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What Happens After a CPS Case Where Your Child Is Left in the Permanent Care of the Agency?

Following your Child Protective Services (CPS) case, the judge might determine that it鈥檚 in the best interest of your child to remain in CPS鈥檚 permanent care, a decision that could occur post-case conclusion. Throughout this process, your child may have been relocated from your home to reside in foster care. Although the state may have aimed to place your child in the permanent care of a family member, logistical challenges can make this unfeasible. This situation prompts the question: Can permanent managing conservatorship be reversed?

After the final hearing of your case, periodic hearings will be conducted. This is to determine a permanent living arrangement for your child if parental rights cannot be reinstated. The needs of your child will almost surely change as he or she grows up. Likely, the State will not be in the best position to provide for your child throughout these years. The judge must do their due diligence in finding a new place for your child to live if this occurs.

In any post-final orders, permanency hearing that is held, your child will be expected to attend. The Department will file progress Reports before any permanency hearing. It will detail the state鈥檚 efforts to find a more suitable, permanent living situation for your child. The judge will analyze the child鈥檚 safety and well-being needs. This includes whether the state is meeting their medical, psychological, and other requirements.

What do court orders look like regarding permanent managing conservatorship?

Permanent managing conservatorship refers to a relationship with your child where you can legally make decisions for your child permanently. On the other hand, there鈥檚 possessory conservatorship. It鈥檚 where a parent or other person only holds visitation rights to the child with limited decision-making capabilities.

The judge may order the Department to provide you with services for up to six months. That is if your child hasn鈥檛 been placed with a relative or other caregiver seeking permanent managing conservatorship during a permanency hearing.

Additionally, the court would need to determine that further efforts to attempt to reunify you with your child are in the best interests of your child and are likely to result in the return of your child to your home.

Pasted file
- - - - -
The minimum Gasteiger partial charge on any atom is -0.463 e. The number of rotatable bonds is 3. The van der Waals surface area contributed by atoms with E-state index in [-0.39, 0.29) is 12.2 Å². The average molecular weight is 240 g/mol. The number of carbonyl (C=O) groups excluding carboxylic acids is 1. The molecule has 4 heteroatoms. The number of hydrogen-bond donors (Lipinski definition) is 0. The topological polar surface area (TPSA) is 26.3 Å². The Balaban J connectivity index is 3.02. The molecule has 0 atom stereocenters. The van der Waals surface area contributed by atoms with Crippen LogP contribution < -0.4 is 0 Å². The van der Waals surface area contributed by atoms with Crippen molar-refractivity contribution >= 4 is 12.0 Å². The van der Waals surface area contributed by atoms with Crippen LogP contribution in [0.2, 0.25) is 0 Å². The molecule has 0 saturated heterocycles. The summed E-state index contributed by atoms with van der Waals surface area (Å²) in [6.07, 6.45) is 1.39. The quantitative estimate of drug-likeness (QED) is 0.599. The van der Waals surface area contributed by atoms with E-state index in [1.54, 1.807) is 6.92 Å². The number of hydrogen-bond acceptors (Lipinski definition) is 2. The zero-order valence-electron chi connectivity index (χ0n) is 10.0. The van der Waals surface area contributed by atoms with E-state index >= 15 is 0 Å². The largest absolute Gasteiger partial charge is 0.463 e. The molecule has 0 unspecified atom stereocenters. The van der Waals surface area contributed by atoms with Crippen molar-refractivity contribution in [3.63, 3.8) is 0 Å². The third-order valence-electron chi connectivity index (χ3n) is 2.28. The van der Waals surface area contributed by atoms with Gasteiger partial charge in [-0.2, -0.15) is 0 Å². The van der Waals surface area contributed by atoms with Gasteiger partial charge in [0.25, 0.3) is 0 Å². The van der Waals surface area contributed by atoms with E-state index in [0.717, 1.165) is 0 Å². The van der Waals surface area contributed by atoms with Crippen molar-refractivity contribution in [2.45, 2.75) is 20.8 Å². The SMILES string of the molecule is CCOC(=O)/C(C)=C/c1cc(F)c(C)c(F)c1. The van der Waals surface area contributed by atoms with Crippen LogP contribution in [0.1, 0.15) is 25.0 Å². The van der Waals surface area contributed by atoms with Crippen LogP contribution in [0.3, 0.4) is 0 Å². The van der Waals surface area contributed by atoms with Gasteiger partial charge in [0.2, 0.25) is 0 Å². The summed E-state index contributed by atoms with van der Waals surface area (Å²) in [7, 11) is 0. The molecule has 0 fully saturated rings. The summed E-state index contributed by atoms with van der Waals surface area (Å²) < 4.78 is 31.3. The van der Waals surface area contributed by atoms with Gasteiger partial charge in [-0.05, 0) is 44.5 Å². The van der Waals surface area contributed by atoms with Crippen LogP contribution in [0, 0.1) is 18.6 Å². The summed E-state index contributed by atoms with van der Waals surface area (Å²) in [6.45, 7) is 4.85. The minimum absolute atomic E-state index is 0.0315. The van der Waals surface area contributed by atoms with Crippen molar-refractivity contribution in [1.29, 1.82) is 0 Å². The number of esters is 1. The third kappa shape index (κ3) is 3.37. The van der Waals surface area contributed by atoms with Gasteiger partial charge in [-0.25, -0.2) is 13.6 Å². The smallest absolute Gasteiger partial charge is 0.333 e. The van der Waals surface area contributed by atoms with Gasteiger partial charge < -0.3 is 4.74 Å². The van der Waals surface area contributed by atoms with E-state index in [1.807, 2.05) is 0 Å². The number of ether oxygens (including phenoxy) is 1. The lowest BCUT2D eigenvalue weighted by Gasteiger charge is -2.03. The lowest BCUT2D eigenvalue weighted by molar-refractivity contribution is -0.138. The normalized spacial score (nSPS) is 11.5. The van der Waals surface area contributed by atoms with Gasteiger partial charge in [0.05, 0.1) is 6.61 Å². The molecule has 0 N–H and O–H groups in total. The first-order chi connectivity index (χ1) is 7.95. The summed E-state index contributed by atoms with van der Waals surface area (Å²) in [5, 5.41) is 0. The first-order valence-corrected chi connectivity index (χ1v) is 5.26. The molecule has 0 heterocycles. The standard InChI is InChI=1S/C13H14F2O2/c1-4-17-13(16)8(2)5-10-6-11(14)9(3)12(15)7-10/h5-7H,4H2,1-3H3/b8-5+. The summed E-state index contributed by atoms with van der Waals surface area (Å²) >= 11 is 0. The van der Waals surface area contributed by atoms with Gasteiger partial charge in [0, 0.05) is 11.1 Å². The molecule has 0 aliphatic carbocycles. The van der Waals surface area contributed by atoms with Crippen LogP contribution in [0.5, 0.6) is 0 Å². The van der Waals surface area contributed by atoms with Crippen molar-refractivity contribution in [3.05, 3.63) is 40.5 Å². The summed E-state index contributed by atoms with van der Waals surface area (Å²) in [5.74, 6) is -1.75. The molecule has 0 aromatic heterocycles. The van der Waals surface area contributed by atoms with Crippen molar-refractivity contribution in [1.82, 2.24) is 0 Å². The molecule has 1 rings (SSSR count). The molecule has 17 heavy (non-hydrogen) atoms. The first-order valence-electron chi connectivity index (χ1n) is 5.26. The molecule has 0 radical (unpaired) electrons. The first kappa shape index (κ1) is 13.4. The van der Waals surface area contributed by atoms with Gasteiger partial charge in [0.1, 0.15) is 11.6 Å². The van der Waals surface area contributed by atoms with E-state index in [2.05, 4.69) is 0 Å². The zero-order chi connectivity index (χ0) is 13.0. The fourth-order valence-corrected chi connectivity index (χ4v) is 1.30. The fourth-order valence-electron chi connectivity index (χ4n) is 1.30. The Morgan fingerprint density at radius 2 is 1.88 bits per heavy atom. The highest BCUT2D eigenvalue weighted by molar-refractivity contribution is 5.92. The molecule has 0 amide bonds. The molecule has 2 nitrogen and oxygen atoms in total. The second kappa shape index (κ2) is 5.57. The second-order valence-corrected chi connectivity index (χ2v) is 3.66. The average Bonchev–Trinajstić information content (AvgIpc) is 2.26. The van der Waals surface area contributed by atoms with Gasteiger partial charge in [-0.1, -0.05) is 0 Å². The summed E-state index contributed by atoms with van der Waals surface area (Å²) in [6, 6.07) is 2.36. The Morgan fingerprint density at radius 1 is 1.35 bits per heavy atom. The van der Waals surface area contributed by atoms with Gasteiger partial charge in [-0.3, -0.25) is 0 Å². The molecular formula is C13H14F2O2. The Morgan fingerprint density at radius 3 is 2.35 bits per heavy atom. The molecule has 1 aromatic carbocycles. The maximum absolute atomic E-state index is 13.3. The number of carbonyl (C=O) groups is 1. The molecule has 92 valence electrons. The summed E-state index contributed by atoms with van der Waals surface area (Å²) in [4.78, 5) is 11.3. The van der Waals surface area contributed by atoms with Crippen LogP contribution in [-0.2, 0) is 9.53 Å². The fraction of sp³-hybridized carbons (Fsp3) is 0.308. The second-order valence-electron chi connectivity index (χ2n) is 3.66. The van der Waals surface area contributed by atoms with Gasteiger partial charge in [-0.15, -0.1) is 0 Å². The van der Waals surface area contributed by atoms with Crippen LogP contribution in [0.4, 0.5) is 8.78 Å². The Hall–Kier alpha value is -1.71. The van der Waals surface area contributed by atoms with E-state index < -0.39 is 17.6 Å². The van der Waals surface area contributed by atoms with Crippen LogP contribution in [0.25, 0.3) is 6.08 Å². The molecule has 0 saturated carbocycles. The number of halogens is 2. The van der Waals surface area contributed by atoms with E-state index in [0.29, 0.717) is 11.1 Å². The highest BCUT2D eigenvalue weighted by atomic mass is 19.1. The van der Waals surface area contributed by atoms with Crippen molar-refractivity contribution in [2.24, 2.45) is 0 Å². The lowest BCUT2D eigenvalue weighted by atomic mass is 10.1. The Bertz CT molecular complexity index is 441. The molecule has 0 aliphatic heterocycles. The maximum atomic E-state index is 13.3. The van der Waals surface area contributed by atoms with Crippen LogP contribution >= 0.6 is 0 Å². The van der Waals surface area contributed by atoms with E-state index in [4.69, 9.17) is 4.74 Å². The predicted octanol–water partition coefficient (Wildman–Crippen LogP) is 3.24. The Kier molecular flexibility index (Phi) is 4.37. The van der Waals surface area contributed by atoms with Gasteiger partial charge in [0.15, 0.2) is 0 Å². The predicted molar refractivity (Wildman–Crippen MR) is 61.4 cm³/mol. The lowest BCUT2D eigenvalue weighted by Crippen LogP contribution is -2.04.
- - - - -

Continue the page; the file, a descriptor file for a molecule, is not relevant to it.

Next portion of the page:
Termination of your parental rights in conjunction with a denial of a prior petition to terminate

A judge can terminate your parent-child relationship, even if the state鈥檚 previous attempts were denied. This can be done under the following circumstances:

-the petition to terminate your parental rights is filed after the date the order denying the termination was issued

-the circumstances of your child, you, or any other party affected by the order denying the prior termination request have materially and substantially changed since the date that order was issued

-termination of your parental rights must be determined to be in the best interests of your child

Appealing a CPS case where your parental rights are terminated

Appealing a final order about a Child Protective Services case is usually handled in an expedited fashion. This means that, compared to other kinds of civil case appeals, your case should be handled quicker. If you were previously declared indigent in the initial CPS case, the same assumption would be in play for your appeal. Additionally, the court鈥檚 attorney ad litem to represent you will remain on for the appeal.

What are some examples of why your parental rights may have been terminated?

For any of you out there who are concerned about whether or not your parental rights may be terminated in conjunction with a CPS case, I would like to share some examples of why other parents have had their parental rights terminated. If you would like to go over your specific circumstances with an experienced family law attorney, please contact our office.

With that said, here are some scenarios from other Texas CPS cases that have led to parents鈥 parental rights being terminated:

-A father鈥檚 parental rights were terminated when it was found that the father voluntarily left his child alone without providing adequate support and remained away for at least six months